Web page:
A purified form of omega-3, the so-called "healthy alkalizing fat" found naturally in certain fish, seed and nut oils, reduced dangerous polyps among people prone to bowel cancer, says a British study published on Thursday by Gut, a journal of the British Medical Association.
Fifty patients were enrolled in the investigation, all with a genetic mutation that prompts the development of polyps — precancerous growths in the bowel that often develop into tumors requiring removal of large sections of intestine.
Twenty-eight were randomly assigned to a group that received a two-gram daily dose of a new, highly purified form of omega-3, while the other 27 were given a dummy lookalike, or placebo.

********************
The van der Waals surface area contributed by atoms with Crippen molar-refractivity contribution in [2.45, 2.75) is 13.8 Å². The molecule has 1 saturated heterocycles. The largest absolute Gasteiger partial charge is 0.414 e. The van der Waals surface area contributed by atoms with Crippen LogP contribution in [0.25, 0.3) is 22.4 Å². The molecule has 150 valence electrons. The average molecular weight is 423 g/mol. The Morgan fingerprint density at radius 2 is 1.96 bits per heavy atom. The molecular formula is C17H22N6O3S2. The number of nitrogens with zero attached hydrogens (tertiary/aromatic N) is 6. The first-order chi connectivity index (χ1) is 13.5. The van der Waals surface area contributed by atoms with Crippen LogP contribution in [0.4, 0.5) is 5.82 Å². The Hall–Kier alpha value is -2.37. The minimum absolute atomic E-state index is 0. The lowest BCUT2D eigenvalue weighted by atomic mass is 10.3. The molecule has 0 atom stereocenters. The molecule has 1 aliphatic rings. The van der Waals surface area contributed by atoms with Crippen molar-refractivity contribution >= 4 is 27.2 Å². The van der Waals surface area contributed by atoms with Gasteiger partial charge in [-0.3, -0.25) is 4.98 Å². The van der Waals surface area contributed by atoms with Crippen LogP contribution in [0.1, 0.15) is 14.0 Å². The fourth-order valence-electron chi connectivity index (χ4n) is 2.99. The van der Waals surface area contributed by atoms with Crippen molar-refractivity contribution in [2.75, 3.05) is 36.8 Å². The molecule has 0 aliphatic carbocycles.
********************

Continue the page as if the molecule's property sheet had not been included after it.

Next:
After six months, the number of polyps had risen by almost 10 percent among the placebo group but fell by 12 percent for those taking the omega-3 capsules, amounting to a difference of more than 22 percent.
In addition, polyp size increased by 17 percent among the placebo takers, whereas it decreased by 12.5 percent in the capsule group, a difference of just under 30 percent.
According to Dr. Robert O. Young, Director of Research at the pH Miracle Living Center, "Omega-3 oils work because they take-up on their unsaturation hydrogen ions or dietary/metabolic acids thus reducing acidity in the gut that causes the formation of polyps and then the formation of cancerous tumors."